Durham's acceptance into first-class cricket in 1991 was made conditional on the building of a new Test match-standard cricket ground.[2][3][4] Work began on the new ground at the Riverside in a location overlooked by Lumley Castle in 1990, with development continuing in phases. Work on the outfield and playing surface began in 1993. In its first three seasons in the County Championship, the Club played in a variety of locations around the county, but the Riverside ground was pronounced ready for cricket in time for the 1995 season, even though many of the buildings were still temporary or unfinished. The ground hosted its first game, Durham vs. Warwickshire, on 18 May 1995.[5]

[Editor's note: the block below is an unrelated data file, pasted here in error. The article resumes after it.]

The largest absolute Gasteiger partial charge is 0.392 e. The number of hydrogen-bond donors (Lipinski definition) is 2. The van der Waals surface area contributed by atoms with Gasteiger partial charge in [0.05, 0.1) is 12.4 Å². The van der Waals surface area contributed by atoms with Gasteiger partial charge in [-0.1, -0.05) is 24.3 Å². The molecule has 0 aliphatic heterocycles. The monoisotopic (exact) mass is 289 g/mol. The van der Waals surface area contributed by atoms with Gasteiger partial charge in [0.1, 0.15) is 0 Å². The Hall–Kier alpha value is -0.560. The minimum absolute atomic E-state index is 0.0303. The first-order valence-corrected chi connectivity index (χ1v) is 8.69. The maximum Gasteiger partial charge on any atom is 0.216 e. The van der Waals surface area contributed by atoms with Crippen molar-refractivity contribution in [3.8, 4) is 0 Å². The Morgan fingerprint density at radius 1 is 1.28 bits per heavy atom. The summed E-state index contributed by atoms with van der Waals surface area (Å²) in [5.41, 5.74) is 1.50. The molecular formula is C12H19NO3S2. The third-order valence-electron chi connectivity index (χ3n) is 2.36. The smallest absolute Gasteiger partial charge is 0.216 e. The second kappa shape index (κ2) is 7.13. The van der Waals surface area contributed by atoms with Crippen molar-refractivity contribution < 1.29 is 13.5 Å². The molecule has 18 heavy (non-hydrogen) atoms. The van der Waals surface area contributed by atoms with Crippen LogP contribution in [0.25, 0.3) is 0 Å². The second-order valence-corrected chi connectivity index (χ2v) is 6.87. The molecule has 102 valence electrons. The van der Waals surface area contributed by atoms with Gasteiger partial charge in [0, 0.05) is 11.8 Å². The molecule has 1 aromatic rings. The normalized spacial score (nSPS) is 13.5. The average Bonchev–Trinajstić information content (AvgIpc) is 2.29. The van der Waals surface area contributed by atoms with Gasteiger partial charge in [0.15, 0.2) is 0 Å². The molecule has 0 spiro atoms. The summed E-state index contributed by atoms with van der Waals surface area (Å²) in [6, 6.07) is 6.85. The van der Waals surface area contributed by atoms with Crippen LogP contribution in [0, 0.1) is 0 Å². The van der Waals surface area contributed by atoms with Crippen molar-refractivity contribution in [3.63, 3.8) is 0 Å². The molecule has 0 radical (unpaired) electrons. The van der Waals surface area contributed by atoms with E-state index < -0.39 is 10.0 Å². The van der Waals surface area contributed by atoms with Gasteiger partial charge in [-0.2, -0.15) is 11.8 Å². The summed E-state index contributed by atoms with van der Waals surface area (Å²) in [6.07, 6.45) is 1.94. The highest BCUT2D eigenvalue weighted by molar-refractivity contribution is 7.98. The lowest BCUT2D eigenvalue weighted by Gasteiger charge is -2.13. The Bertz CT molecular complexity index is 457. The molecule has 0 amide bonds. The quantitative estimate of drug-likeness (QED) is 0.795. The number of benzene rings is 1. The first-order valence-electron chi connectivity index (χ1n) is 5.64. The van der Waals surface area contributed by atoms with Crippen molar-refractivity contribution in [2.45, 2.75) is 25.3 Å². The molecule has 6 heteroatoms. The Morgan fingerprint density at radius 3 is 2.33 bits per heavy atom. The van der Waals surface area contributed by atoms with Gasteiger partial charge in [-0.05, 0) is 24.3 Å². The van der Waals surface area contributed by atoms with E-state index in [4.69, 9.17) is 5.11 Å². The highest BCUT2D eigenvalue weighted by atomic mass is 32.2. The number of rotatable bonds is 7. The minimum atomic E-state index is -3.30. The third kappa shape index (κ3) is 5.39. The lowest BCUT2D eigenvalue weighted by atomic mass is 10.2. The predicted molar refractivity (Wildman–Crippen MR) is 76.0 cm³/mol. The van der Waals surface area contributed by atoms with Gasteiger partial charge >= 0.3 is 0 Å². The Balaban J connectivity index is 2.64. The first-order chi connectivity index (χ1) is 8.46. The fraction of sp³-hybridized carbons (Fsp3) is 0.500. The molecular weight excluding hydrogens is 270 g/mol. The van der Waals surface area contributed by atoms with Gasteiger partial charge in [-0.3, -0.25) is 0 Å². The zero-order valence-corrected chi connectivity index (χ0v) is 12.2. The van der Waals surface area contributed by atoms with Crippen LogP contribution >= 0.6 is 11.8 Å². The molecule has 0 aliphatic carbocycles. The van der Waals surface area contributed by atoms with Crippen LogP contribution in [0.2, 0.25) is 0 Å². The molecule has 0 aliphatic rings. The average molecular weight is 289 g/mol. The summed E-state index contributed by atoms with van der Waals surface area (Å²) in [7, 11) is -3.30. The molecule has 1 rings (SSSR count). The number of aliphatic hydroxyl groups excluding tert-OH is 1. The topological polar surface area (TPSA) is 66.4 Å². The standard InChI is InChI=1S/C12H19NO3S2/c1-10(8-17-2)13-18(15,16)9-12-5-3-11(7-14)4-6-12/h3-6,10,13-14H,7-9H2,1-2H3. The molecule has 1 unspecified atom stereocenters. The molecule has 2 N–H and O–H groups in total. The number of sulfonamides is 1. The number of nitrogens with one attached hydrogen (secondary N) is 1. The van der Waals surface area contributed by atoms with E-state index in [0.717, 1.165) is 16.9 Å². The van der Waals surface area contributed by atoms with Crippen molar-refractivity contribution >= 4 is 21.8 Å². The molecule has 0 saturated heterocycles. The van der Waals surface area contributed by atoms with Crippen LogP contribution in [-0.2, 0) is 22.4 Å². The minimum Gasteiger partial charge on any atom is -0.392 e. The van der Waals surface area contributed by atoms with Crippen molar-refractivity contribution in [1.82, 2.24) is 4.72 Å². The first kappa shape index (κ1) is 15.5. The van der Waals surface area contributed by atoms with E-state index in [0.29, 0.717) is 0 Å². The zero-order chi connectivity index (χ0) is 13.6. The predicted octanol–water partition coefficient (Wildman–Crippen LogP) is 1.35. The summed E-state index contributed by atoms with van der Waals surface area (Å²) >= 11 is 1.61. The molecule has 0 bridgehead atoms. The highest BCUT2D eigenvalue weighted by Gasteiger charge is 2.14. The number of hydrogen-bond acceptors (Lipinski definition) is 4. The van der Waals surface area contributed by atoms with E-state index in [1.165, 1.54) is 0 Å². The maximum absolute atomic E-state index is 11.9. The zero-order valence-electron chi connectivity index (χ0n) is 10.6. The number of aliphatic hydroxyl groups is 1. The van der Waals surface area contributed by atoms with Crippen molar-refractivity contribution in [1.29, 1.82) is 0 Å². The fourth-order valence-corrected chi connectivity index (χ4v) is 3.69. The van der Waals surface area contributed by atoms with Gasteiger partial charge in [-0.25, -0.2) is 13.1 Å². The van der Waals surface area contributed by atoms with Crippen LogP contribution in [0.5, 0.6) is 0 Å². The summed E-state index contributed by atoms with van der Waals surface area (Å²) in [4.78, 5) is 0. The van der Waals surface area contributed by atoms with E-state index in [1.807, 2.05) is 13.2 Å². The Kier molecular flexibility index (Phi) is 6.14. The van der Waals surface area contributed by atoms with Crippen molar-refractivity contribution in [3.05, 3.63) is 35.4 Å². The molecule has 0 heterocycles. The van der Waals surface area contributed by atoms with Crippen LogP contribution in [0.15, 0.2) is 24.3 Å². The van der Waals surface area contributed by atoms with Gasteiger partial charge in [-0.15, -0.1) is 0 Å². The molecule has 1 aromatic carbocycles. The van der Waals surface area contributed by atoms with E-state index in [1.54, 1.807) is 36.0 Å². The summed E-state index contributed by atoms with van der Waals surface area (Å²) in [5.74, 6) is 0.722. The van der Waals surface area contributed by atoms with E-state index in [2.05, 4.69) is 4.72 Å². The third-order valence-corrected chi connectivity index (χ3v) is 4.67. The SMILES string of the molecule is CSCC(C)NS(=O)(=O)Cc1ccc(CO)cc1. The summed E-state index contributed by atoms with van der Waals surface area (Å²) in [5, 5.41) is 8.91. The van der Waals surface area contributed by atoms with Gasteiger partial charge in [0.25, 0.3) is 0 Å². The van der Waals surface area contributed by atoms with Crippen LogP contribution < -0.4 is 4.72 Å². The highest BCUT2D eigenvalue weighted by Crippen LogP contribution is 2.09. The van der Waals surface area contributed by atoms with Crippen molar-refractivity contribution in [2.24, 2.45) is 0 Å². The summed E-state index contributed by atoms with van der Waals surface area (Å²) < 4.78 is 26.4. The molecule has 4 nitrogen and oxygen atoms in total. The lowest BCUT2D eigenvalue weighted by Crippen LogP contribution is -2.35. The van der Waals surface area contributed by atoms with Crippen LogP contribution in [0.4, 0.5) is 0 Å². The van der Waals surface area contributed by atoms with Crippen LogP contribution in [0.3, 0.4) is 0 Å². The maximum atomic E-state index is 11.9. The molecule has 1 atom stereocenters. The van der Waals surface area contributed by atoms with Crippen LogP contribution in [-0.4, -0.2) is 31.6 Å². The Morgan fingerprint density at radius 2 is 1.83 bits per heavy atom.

Other facilities at the ground continued being built over subsequent years, and the club's Don Robson Pavilion was opened by Queen Elizabeth II in 1996. The full ground capacity, including permanent and temporary seating, is 17,000.[6]

One of the entrances to the Don Robson Pavilion.
One of the entrances to the Don Robson Pavilion.

In September 2008 plans were announced concerning further developments to the ground.[7] These included installing permanent floodlights, and extending the County Durham stand so that permanent seating surrounds the entire ground, raising the ground capacity to around 20,000. A new entrance building was also planned to house the box office and club shop, as well as offices for club officials, a new perimeter road and a hotel. These developments were seen as a necessity, as the England and Wales Cricket Board (ECB) have specified that they must take place in order for the ground to secure its status as a venue for the 2019 Cricket World Cup.[8]